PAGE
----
Robert Mueller, whose reputation reached mythic proportions amid his nearly two years of silence as special counsel, seemed notably human during roughly seven hours of testimony on Wednesday. He struggled to hear lawmakers’ questions, stumbled at times over his words, and repeatedly ducked queries by referring back to his 450-page report. But while Mueller may have disappointed as a performer, Democrats on the House Judiciary and Intelligence Committees were surprisingly disciplined. And with an assist from some epically inept questioning by Republicans, the lawmakers led Mueller through a withering portrayal of President Donald Trump.
Freed of the brain-dead debate over whether or not Trump “colluded” with Russia, Democrats used the hearing to highlight what Mueller said Trump and his cohorts clearly did do: seek to benefit from Russia’s illegal actions, lie extensively about it, and then scramble to block investigations into those actions. Republicans used their questions largely to pursue far-right hobbyhorses—opposition research firm Fusion GPS remains a favorite—and to attack Mueller for writing a report at all. But they barely bothered to challenge the basic outline of events that emerged in the two hearings.
Trump and his presidential campaign “knew that a foreign power was intervening in our election and welcomed it, built Russian meddling into their strategy, and used it,” House Intelligence Committee Chair Adam Schiff (D-Calif.) said in opening remarks during the second hearing held Wednesday, summarizing Mueller’s report. (Mueller’s report says that the Trump campaign “expected it would benefit electorally from information stolen and released through Russian efforts.”) Schiff said this conduct, legal or not, showed “disloyalty to country.” Mueller supported these claims.
Time and again Mueller retreated behind a lawyerly formalism. But time and again Democrats made the most of it, winning terse assent from him as they laid out the damning case he’d built against Trump. Mueller confirmed the report’s description of the famous June 2016 Trump Tower meeting, in which Donald Trump Jr. eagerly sought what he expected was Russian government-furnished dirt on Hillary Clinton. Mueller agreed that the report says a mysterious Maltese professor, Joseph Mifsud, told George Papadopoulos, a campaign foreign policy aide, that the Russians had obtained a trove of Democratic emails and hoped to release them anonymously to help Trump’s campaign. GOP members on Tuesday echoed a theory pushed by Papadopoulos, who pleaded guilty in 2017 to lying to the FBI, that Mifsud was really a Western agent, working to ensnare the Trump campaign in a phony scheme. None of the questioners explained how Mifsud, if he was not working for Russian intelligence, knew that the Russians had stolen Democratic emails and correctly predicted how they planned to release them.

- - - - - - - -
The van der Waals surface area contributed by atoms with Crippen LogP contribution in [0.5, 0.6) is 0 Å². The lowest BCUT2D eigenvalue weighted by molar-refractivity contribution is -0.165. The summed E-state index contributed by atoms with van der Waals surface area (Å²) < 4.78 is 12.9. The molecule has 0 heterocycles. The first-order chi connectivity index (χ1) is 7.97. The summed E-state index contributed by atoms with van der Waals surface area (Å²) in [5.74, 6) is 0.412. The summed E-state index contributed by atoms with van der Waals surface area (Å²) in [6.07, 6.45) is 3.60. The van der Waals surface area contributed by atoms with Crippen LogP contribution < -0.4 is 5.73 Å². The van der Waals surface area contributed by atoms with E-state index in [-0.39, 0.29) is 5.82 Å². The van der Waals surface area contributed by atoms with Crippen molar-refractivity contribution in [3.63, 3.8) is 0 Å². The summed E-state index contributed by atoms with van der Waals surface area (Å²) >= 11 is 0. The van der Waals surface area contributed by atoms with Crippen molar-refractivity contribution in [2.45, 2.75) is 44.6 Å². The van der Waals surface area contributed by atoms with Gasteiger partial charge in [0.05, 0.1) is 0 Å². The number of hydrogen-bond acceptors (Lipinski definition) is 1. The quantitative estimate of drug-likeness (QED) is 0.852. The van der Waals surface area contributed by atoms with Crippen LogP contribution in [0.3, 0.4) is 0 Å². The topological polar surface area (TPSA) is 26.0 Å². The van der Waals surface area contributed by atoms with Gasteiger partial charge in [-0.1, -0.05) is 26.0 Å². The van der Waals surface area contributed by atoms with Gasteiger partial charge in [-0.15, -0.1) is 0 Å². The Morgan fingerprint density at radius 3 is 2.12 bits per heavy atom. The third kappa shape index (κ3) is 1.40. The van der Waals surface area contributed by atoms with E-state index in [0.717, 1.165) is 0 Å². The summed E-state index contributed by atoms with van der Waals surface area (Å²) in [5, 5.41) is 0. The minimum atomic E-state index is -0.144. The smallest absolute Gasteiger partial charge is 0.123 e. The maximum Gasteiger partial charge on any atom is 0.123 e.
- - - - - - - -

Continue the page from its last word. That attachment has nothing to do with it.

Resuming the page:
During the Intelligence Committee hearing Wednesday afternoon, Schiff asked Mueller if the Trump campaigns had built a messaging strategy around the release of hacked Democratic emails by WikiLeaks.
“Generally that’s true,” Mueller said.
“And then they lied to cover it up?” Schiff asked.
“Generally that’s true,” Mueller said again.
Mueller exceeded Democratic hopes when Rep. Mike Quigley (D-Ill.) asked him to weigh in on Trump’s praise of WikiLeaks during the campaign. “Problematic is an understatement, in terms of what it displays, in terms of giving some hope or some boost to what is and should be illegal activity,” Mueller said. In this statement, Mueller offered a personal assessment that went beyond the measured tones of his report. Minutes later, Schiff asked if knowingly accepting foreign assistance during a presidential campaign was an “unethical thing to do.” Mueller agreed, adding, “And a crime.”